These gestures are of particular significance, as the ENT is part of a historical ensemble. Although built only just after the start of the 20th century, the pavilion arrangement that is the old regional hospital obeys an architectural principle from the middle of the 19th century. This principle has its origin in the tent-based military field hospitals, which were particularly widespread in Germany. The Graz regional hospital was built at a time when the medical motivation for pavilion designs already belonged to the past. The new antiseptic techniques were achieving similar success rates to those of the pavilion system, but in compact and so commercially more economical facilities. Holding on to a typology, notwithstanding its original motivation, makes way for new motives to take over from the old. It were considerations of town-planning that led to the retention of the pavilion system for hospital construction: hospitals tending towards garden cities laid out in regular rows. However, the problems in operating and logistics are evident. Since the second world war, the decentralised pavilion hospital model was regarded as in all respects outdated, albeit with the sole advantage that adequate space for extension was available between pavilions. The planning vision of a garden city was then pushed aside in the subsequent cramming of the sites.
And so also in Graz, the filling in of interstices has allowed a hybrid structure to emerge from the former arrangement of single entities, gradually growing into a continuous construction. The most remarkable result of this change has been the development of an underground tunnel system throughout the hospital site over the last few years. A subterranean system of passages connects the various parts of the hospital, giving rise to a dense complex that perhaps anticipates future city structures in much the same way as the pavilion hospitals in parkland settings set the tone for the neat rows of classical modern layout. In this large complex, there is no longer a role for the clearly delineated single building. It must act as a component of an all-encompassing networked infrastructure extending beyond mere bricks and mortar.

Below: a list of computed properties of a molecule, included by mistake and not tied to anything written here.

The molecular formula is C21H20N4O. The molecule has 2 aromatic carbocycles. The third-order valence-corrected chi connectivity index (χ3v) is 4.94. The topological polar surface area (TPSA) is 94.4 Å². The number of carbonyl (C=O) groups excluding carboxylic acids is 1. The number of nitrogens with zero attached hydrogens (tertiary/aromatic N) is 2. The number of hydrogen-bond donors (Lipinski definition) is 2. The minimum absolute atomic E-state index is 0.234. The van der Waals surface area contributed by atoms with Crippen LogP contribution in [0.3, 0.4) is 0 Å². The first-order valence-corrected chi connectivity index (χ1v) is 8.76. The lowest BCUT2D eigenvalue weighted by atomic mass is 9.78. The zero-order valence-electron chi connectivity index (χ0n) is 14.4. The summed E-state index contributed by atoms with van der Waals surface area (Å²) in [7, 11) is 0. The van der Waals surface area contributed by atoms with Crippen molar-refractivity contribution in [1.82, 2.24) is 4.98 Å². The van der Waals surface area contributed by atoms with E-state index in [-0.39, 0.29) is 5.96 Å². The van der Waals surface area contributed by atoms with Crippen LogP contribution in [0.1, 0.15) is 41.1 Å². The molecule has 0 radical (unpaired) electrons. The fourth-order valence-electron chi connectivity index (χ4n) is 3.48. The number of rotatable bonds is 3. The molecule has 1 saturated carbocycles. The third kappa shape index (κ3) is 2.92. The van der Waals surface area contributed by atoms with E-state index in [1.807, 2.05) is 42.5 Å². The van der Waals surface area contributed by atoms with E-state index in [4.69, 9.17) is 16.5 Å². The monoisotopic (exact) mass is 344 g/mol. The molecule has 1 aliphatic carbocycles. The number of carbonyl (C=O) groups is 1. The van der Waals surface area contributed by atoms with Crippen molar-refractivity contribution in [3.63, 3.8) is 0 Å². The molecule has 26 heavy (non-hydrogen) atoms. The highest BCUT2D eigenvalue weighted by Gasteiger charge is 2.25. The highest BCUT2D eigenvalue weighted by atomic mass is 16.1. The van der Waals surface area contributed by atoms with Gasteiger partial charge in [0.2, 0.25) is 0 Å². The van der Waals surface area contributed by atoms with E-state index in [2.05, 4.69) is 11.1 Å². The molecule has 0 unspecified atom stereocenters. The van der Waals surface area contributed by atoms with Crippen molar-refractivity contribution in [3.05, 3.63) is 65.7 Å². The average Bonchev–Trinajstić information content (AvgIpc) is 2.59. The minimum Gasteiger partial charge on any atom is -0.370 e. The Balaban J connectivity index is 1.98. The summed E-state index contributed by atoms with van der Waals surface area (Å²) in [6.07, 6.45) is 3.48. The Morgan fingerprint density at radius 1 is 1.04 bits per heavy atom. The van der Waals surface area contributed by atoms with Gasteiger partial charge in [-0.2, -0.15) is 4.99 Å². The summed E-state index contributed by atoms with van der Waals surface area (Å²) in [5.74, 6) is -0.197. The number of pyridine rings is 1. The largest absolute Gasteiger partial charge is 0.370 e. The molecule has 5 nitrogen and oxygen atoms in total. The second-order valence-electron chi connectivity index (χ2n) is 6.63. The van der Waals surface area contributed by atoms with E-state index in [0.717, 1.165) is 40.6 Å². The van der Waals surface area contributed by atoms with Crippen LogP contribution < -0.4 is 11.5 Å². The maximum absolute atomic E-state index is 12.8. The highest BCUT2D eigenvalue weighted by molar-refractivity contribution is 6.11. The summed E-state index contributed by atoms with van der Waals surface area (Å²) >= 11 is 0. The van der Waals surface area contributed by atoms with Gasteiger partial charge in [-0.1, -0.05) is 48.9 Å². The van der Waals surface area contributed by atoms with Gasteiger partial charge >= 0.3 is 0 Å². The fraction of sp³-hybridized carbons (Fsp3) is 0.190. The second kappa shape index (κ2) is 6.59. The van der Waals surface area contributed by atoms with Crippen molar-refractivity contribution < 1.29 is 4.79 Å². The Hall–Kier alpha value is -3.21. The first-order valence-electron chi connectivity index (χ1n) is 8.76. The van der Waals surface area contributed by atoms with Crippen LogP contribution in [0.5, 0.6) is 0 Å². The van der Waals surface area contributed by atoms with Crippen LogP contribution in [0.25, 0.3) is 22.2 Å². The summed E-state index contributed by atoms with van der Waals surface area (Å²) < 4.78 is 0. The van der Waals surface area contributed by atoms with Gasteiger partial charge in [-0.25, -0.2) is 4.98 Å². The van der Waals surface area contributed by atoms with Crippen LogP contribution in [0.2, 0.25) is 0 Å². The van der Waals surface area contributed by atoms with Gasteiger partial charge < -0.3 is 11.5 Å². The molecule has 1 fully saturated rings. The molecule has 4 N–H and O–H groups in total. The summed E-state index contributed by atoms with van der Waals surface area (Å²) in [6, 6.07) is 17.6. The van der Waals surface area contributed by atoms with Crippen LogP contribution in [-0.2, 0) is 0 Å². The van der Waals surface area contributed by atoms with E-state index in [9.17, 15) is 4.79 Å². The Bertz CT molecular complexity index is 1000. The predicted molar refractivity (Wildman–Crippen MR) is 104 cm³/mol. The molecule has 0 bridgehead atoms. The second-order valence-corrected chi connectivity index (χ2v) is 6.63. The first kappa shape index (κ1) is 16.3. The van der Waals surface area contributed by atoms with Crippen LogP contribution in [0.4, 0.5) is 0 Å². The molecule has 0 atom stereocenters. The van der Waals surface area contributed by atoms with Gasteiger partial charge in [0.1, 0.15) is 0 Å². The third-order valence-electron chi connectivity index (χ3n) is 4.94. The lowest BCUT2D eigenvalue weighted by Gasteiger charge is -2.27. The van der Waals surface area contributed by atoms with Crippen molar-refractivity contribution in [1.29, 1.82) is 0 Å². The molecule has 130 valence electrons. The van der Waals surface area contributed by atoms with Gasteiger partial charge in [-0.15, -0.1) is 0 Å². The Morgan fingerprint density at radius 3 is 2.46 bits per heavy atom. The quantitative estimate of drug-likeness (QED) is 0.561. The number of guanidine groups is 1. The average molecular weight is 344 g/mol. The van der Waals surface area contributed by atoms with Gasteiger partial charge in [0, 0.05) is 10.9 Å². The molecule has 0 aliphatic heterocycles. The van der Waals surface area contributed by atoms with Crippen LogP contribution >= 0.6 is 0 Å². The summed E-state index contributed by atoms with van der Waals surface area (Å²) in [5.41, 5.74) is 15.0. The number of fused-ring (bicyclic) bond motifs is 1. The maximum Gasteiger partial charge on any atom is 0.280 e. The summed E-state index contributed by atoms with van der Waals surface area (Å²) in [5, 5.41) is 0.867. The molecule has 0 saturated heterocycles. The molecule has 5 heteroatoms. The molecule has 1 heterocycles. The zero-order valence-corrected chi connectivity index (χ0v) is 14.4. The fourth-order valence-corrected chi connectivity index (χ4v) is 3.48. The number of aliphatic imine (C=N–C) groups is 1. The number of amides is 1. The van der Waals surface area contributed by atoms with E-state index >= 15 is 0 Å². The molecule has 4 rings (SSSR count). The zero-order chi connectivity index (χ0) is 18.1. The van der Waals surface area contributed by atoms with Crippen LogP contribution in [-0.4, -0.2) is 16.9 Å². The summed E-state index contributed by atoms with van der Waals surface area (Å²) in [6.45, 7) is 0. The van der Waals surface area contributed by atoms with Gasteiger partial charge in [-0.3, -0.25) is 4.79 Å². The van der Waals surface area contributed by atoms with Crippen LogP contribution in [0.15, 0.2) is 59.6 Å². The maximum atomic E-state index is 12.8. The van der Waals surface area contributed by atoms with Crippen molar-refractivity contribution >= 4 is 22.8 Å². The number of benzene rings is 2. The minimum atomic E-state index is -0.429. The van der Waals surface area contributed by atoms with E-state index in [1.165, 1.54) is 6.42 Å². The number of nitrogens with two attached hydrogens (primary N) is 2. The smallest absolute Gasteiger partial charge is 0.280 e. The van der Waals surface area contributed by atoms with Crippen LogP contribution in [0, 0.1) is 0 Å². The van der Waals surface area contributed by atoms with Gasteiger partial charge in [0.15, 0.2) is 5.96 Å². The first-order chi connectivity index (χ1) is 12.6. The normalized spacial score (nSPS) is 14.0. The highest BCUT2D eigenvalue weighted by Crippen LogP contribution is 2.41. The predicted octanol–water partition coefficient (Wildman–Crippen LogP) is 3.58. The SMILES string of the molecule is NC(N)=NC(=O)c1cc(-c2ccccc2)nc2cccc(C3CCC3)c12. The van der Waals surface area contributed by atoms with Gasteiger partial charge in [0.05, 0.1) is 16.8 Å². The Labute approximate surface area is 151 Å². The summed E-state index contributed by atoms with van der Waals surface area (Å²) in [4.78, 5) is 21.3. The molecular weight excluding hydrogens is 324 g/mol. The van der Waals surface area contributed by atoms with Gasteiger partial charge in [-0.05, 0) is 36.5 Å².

In an university hospital such as the Graz regional, this development touches on a further aspect: the observation of operations carried out here can no longer be direct, as was the case in the university ‘anatomical theatres’ of yore, but rather relayed indirectly via monitor screens, on which the surgeon himself often relies as he checks his progress. The possibilities of telemedicine admit an even greater de-coupling, already reality in the area of diagnosis and, for surgery, only a matter of time.
A highly specialised clinic of international acclaim like the ENT at the Graz regional can thereby extend its beneficial influence well beyond the local area. The original buildings house not only beds, but also a training centre with auditorium and a fully equipped video editing studio, in which videos of operations can be prepared for educational and further training purposes. The decision to invest in such a facility is part of the KAGes’s strategy to place itself in at the leading edge of medical practice against stiff international competition, and to build on existing skills in a targeted way.
In his extension to the ENT, Ernst Giselbrecht has taken a step beyond architecture as intelligent hardware, the idea that he himself promulgates. The autonomy of the structural components, so often brought to the fore in his work, is here continued in an autonomy of functional components. They are no longer concentrated in classical, clearly-delineated buildings, but rather identified through their role in an all-encompassing networked infrastructure that will, in the future, have a formative influence not only on our hospitals but also on our cities.